POLITICS
09/08/2014 08:09 EDT | Updated 11/08/2014 05:59 EST

Residential school survivors vexed by 'blacked-out' documents

After a long court fight with the federal government, residential school survivors on the James Bay Coast now have access to police and court records of abuse at St. Anne's School in Fort Albany.

But survivors say the documents are useless because much of the information they contain has been blacked out.

Former St. Anne's students were hoping to use the records as part of ongoing claims for compensation.

Hundreds of First Nations children from remote James Bay communities were sent to St. Anne's from 1904 to 1976.

Survivors like Edmund Metatawabin said there was severe abuse at the school, including children being forced to eat their own vomit.

“Everything is blacked out,” he said about the documents. “The whole page is blacked out.”

In the 1990s the OPP investigated claims of abuse at St. Anne's. They even laid charges and there were some convictions of former staff at the school.

However, all of the documentation from those investigations and cases has been kept private since.

Earlier this year, an Ontario court ruled the federal government did have a duty to hand over all of the files related to abuse St. Anne's to the Independent Assessment Process, the body adjudicating abuse claims.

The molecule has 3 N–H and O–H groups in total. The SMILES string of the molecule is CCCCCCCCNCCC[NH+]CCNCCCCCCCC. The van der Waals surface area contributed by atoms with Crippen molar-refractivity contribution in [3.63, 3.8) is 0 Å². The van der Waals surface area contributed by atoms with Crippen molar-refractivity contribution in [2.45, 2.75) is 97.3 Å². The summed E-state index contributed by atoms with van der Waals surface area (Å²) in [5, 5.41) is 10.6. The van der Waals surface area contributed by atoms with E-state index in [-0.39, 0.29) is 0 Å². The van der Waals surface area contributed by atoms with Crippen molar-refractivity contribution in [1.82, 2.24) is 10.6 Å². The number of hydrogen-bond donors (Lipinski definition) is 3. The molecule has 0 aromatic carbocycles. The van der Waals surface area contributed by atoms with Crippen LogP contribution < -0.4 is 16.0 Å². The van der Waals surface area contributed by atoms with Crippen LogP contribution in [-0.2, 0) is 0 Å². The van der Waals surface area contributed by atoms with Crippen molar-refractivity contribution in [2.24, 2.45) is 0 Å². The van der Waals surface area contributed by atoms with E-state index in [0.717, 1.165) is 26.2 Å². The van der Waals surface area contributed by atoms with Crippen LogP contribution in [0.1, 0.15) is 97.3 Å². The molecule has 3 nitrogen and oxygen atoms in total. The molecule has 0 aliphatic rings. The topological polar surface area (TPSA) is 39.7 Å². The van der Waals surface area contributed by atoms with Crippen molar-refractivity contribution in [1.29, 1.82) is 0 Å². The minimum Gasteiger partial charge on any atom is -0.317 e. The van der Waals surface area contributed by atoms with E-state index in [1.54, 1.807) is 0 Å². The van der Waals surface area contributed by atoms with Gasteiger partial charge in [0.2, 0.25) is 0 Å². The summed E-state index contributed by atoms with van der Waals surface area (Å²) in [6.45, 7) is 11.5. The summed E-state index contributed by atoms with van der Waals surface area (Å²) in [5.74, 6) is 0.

Metatawabin said he doesn't believe the redactions are in the spirit of that court ruling.

“Why are they so insistent on hiding these documents?”

Some 12,000 records related to St. Anne's were provided to lawyers for former students last month.

But Timmins-James Bay MP Charie Angus said the names of the perpetrators and the witnesses have been blacked out.

“How can that be in keeping with the obligations of the federal government to ensure fair hearings?”

Angus noted the government was “forced to turn all of the documents over and, at the last minute, they dumped all the documents on the lawyers for the survivors.”

Angus has written to Justice Minister Peter Mackay, asking him to intervene.

“Just because the federal government is the defendant doesn't mean it can ignore the law of Canada.”

The Minister's office says it’s reviewing the situation.